Issue # 10 August 2011
Editor's Note

Issue #10 marks the fifth year of The Fib Review. It features some of our seasoned Fibonacci poets as well as poets who have been published in Shot Glass Journal, Muse-Pie Press's online short poetry journal. These talented poets, new to the Fibonacci poetry form, prove that the Fib can be good poetry even though it's a structured form.

I was inspired reading through the submissions by the way the poets carefully craft their words to make you think, smile or question. As I read one poem after the other, I found myself caught in the rhythm of the very nature of the Fibonacci number sequence. It made me smile to recall how some say they find the Fibonacci poem difficult to read because it doesn't flow; it isn't natural.

I recently read an article about a 13-year old boy, Aidan Dwyer, who while hiking in the Catskills last winter, took notice of the patterns of tree branches. His research about the tree patterns lead him from the ancient Sanskrit poetry of India to Leonardo of Pisano and the Fibonacci number sequence, which is a recurring pattern found in nature.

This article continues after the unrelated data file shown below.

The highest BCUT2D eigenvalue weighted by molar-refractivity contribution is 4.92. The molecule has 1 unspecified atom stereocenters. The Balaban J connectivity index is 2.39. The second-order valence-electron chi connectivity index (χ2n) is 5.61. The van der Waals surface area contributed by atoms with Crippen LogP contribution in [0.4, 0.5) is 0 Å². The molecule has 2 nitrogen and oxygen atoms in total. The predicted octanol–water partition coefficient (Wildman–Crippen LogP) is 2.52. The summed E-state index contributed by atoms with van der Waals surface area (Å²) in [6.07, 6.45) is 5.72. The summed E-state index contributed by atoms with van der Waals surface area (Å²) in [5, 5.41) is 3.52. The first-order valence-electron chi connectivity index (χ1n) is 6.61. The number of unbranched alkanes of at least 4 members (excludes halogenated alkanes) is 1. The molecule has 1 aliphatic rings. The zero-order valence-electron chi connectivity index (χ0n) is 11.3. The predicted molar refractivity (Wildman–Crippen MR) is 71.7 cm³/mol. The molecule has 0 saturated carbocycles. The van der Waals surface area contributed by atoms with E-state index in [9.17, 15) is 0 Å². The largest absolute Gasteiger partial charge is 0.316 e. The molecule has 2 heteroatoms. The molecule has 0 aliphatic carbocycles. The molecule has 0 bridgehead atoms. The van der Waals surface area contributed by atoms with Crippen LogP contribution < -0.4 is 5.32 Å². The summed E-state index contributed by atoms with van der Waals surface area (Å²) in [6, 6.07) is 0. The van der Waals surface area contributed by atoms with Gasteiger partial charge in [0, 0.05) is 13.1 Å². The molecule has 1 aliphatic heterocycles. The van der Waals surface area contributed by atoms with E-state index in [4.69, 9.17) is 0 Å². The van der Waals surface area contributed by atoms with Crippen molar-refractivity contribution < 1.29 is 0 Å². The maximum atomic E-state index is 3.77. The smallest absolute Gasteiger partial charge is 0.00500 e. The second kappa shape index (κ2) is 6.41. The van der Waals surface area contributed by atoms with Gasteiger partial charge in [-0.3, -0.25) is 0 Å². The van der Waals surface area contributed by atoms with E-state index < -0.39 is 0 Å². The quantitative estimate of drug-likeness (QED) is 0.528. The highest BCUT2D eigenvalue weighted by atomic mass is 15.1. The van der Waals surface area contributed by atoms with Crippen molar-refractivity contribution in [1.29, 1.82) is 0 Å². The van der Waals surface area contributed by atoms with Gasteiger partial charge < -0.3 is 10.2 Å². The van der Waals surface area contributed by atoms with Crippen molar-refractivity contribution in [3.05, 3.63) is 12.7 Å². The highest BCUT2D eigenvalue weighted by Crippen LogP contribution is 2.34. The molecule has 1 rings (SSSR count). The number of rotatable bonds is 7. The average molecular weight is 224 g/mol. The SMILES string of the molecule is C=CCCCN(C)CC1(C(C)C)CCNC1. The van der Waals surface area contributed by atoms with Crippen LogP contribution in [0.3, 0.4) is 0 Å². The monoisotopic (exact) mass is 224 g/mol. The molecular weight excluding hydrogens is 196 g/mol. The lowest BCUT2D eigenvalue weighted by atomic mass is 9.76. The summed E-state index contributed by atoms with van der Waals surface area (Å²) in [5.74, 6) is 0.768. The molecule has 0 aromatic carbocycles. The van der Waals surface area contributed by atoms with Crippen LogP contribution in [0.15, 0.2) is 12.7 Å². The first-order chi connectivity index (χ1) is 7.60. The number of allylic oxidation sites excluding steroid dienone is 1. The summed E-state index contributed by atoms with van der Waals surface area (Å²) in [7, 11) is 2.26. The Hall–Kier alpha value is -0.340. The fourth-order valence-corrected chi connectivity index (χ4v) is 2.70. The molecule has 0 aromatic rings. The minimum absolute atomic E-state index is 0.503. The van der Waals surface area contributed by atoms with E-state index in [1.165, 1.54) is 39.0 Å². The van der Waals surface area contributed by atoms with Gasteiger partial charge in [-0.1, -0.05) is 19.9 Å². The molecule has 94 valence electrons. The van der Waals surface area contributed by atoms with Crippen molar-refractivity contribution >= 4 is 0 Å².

Aidan discovered a new way to collect sunlight more efficiently than flat solar panels by emulating the Fibonacci sequence in solar panels modeled as an oak tree. I encourage you to read further about this brilliant young scientist.

Be sure to visit the Fib Review's Writer's Archive which links the over 70 previously published poets to the archived issues in which they were published.

I hope you enjoy this issue of The Fib Review as much as I enjoyed working with the poets featured here. A special thanks to webmaster, Lonnard Dean Watkins, who always makes us all look good.

Mary-Jane Grandinetti

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